The second candle is also purple (or I guess blue if your church uses the wrong advent color…) and represents love. I can’t bring up love in an advent post and not mention the overwhelming love of a God who loves the world so much that They sent Their only begotten son. But when this candle is lit, it always makes me think of love that is a bit more tangible. In most of the churches I have attended the advent candles are lit by different members of the congregation, usually families. And by families I mean any combination of people who care deeply about each other. Parents and children, grandparents, aunts and uncles, the dearest of friends, etc. Together they walk the aisle carrying the flame that will light the candle (as a child, I loved this-I felt such power. As an adult, it’s a little more stressful. I think “please don’t go out, please don’t go out as I walk down the aisle). Together they then read the passage that accompanies the candle-lighting. It’s a visible demonstration of love and of faith lived out together.
The third candle is pink or rose colored and it represents joy. Joy is tricky for a griever; but, it is also tricky for the single mom worrying about how she will afford presents, for those in the aftermath of a divorce they never saw coming, for those who thought by now they would have a partner or kids. I would wager every adult has had a least one advent where they saw the joy candle and thought, “not this year.” Thankfully, our trusty friend dictionary.com gives us another definition for joy, “something or someone greatly valued or appreciated.” Being a part of a church community means you see a lot of people walk through all kinds of different stories. Watching others who found joy hard to access continue to show up, continue to invest in each other, and continue to walk in the light of the Lord was it’s own type of joy. It’s not quite the jubilation of a young child receiving their Christmas book at piano lessons (another one of my very favorite parts of the season), but I think it still counts.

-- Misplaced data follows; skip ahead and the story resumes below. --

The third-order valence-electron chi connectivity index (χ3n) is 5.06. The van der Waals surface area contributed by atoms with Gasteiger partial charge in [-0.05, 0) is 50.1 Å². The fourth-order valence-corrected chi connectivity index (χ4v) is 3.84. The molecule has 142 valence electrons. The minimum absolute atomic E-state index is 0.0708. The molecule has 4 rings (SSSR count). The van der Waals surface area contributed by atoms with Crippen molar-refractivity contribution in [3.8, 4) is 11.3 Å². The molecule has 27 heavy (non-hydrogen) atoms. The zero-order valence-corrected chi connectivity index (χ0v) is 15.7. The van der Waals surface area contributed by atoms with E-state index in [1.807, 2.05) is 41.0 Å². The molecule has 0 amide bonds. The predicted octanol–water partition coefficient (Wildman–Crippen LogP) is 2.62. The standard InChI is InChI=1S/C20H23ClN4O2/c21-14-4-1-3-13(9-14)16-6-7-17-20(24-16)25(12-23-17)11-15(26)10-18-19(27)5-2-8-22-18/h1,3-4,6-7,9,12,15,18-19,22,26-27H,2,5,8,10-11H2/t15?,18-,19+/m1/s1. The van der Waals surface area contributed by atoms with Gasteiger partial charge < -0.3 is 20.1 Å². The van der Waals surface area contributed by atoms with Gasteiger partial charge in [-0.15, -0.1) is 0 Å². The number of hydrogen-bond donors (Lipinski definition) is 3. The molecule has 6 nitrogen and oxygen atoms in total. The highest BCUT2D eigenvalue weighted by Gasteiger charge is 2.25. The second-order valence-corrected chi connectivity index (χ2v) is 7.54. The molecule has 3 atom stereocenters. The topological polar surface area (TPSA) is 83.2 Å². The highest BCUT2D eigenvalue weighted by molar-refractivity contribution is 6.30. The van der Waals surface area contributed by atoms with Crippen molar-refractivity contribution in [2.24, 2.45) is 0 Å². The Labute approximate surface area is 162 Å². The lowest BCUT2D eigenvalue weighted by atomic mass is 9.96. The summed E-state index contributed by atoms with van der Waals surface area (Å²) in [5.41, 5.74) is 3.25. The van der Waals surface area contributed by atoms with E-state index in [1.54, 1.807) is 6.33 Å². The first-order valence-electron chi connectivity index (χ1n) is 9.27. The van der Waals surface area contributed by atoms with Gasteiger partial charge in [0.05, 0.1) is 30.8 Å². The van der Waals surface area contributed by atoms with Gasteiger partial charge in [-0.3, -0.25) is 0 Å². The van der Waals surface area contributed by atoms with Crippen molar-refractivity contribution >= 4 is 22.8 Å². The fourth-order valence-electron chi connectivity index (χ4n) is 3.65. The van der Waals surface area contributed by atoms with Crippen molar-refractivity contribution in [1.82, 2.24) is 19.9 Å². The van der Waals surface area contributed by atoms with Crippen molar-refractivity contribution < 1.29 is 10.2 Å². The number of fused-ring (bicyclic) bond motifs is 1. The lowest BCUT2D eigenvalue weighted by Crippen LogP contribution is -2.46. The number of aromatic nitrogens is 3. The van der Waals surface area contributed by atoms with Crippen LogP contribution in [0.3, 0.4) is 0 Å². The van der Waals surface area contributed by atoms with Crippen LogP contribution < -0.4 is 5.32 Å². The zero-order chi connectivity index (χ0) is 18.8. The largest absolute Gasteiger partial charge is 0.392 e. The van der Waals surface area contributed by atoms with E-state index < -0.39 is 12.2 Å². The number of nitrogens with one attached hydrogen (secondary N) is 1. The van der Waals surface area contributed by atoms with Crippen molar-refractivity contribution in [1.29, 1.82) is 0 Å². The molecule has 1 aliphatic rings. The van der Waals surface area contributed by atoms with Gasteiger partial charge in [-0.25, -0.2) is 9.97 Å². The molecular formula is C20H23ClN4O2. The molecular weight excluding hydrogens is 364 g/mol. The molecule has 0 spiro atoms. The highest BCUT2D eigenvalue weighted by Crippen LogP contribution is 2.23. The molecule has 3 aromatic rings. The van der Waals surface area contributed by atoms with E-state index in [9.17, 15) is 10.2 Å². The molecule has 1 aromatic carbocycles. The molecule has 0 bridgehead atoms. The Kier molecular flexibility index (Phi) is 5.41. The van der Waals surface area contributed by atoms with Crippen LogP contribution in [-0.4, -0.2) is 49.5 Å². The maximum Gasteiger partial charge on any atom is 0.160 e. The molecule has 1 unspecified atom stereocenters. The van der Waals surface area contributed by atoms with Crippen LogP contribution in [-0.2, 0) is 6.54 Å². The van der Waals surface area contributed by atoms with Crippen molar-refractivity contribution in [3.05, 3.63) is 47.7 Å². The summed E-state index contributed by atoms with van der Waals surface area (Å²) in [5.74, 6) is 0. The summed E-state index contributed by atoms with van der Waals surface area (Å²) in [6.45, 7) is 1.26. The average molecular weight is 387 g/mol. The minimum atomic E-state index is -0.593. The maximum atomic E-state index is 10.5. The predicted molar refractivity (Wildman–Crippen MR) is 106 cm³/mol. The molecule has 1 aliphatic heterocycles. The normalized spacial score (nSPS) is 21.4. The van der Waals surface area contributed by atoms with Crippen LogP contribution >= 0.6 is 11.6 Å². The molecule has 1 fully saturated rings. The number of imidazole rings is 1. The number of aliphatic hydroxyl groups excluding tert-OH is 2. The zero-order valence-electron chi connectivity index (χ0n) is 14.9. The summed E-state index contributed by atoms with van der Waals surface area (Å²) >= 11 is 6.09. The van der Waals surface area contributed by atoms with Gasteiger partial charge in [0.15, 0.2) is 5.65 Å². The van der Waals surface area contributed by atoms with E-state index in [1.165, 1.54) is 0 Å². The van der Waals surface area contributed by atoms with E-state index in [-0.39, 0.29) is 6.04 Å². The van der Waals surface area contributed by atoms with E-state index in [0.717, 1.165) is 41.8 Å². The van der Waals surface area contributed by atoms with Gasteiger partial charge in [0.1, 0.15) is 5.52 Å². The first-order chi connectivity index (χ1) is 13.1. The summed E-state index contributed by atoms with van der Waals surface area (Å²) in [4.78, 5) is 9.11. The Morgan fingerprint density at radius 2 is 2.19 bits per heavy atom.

The fourth candle, and the last one on the outside of the wreath is another purple candle and it represents peace. One of my favorite nativity sets (and that’s saying something as I currently have 11 displayed) features Mary holding baby Jesus instead of leaving Jesus in the manger. I know, I know swaddling clothes and all that- but if an angel had told me that I was going to deliver the savior of the world you had better believe I would be holding that baby. While I do think we have overly “prettified” the night of Jesus’ birth, I love this nativity set because it reminds me that in addition to the labor pains and the messiness of birth, the angels and the shepherds, there were also moments where Mary held her newborn baby. If you have been lucky enough to hold a contented newborn then you will recognize this very specific feeling of peace. This innocent, trusting, miracle is lying on your chest and you can feel their tiny bellies rising and falling with each breath. You hear their sweet little baby noises and as you inhale you catch a whiff of that delicious newborn smell. You close your eyes and just for a moment you forget about all the demands of your day and the worries of the future. There is just you and this baby; held, loved and safe. That is the peace I picture at advent. The time where we wait for our savior who is the only one who can make us all feel held, loved, and safe.